Opt For Heart Health Everyday

We’ve turned the page on the calendar – the chocolate roses, truffles, heart-shaped foods and all that jazz are behind us. I’m not trying to dismiss February 14 as insignificant, but I do want to remind you that the heart is bigger than one day.

I want you to give equal attention to keeping your heart healthy and adopting a lifestyle that will help keep it that way. My goal is to motivate you to go beyond slipping into something red and looking good on the outside, to considering what you need to do to have a strong healthy heart inside.

EXERCISE

Include physical activity as part of your regular schedule. Some folks may have occupations that keep them walking and moving while others are in jobs that are sedentary, keeping them tethered to a desk all day. In either case folks need to exercise. If your job requires movement throughout the workday, include 30 minutes of physical activity, to aid in reducing stress. For those of you that are bound to a desk, see if your employer will invest in a few walking workstations. It is a win-win, you get needed exercise and your employer will benefit from healthier employees.

Everyone should include 30 minutes of physical activity at least five days a week to get their heart rate up. If you are not active now, ease into an exercise program after checking with your health care provider to make sure there is no reason to restrict physical activity.

CHOOSE A HEALTHIER DIET

Increase the amount of fruits and vegetables in your daily diet; choose an assortment of colorful items. Sure we all have our favorite foods, but mix it up and try something that is new to you. For example if you just love tomatoes-choose yellow or purple hues in place of the traditional red sometimes. According to the United Stated Dept. of Agriculture (USDA) Americans consume about 1.5 cups of fruits and vegetables; that is not enough. The national nutrition guidelines recommend 2 to 3 cups a day. Include more whole grain and high fiber foods in your daily diet. Folks don’t eat enough fiber and most need to eat more. By increasing produce in your diet, you can increase fiber intake. Eat whole grain breads, more beans, legumes, brown rice, quinoa and nuts.

Choose lean red meats, poultry and fish. Keep an eye on portion size, which should be approximately 4 ounces. As for dessert, which too many of us want to eat first, choose items that are not overflowing with sugar. Look to fruit or Greek-style yogurt that you can enhance with berries, and a few nuts. If you want a prepared dessert, consider cutting the portion in half and saving a portion for another day.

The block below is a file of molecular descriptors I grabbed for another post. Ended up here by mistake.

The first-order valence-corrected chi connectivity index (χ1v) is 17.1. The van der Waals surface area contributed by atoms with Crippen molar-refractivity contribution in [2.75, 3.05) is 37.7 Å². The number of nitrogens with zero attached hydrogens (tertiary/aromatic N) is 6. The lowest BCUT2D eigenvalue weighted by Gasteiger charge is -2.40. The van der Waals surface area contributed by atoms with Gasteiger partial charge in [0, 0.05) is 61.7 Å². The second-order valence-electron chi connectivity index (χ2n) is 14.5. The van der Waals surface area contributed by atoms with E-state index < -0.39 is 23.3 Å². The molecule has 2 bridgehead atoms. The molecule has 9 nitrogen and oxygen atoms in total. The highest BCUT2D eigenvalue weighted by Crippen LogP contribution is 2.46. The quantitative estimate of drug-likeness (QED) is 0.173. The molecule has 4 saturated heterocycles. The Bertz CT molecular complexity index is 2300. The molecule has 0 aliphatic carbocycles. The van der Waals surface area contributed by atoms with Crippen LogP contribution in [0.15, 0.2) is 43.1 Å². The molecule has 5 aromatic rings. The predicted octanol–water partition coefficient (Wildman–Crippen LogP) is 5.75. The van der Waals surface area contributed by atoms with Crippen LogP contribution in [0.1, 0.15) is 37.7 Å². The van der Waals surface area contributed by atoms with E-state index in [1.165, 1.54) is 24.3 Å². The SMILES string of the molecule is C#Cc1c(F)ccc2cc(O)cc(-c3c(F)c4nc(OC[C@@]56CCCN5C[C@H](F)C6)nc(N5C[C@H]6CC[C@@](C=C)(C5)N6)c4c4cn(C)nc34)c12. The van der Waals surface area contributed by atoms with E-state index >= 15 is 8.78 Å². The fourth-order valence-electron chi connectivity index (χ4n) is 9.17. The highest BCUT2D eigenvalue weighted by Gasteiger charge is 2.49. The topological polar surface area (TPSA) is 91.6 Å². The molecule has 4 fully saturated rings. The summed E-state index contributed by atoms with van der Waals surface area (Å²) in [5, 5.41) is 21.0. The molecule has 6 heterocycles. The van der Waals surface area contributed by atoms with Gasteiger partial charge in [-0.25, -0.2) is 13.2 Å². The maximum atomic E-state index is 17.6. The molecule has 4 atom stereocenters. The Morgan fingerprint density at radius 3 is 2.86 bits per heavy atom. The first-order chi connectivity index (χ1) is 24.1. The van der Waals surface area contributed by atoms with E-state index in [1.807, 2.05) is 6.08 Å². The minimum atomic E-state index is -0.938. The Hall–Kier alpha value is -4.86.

As for beverages, make sure you drink plenty of water, avoid high-sugar drinks and consume alcoholic drinks in moderation. Recommended amounts of alcohol are one drink a day for women and up to two drinks a day for men.

BAN SMOKING

This includes cigarettes, cigars, e-cigarettes and marijuana. Don’t smoke; smoking simply is not heart-healthy.

RELAX and REST

Learn to take a chill break, relax and do something you find enjoyable. Meditate, read a book, indulge in mindless television or enjoy a soothing bath. Relaxing helps manage stress, which will aid in heart health.

Get the sleep that you need. Adequate amounts of sleep allow your heart to rest and will lower your blood pressure. Sleep deprivation works against heart health-you will feel more stressed and crave higher calorie foods.

Is There Any Link Between Wrinkles And Lower Bone Density?

According to Dr. Lubna Pal, a Yale School of Medicine researcher, there might be a direct link between common facial wrinkles and bone density. As Dr. Pal analyzed the firmness of facial skin along with depth and quantity of the wrinkles, she observed how those with worse skin conditions also has a low density in the lower hip, lumber and spine among the middle-aged subjects who were all women. The opposite results also appear as well from those with firmer facial skin also have a great strengthened bone density.

A past study shows that 114 women were studied over a period of three years before their last menstrual period as researches numbered the firmness of the skin and the number as well as the depth of facial wrinkles. Each participant were scan for bone density and the hips, heels and the spine which was measured by DEXA, which is a dual-energy X-ray absorptiometry scans and ultrasounds. Those who displayed more wrinkles proven to have less bone density, while those with tough skin showed better degrees of bones. The results came in persistently as researchers showed common effects on other related symptoms known to play a role in bone density which includes race, smoking, body mass, and multivitamin take.

Skin and Bones Share the Same Protein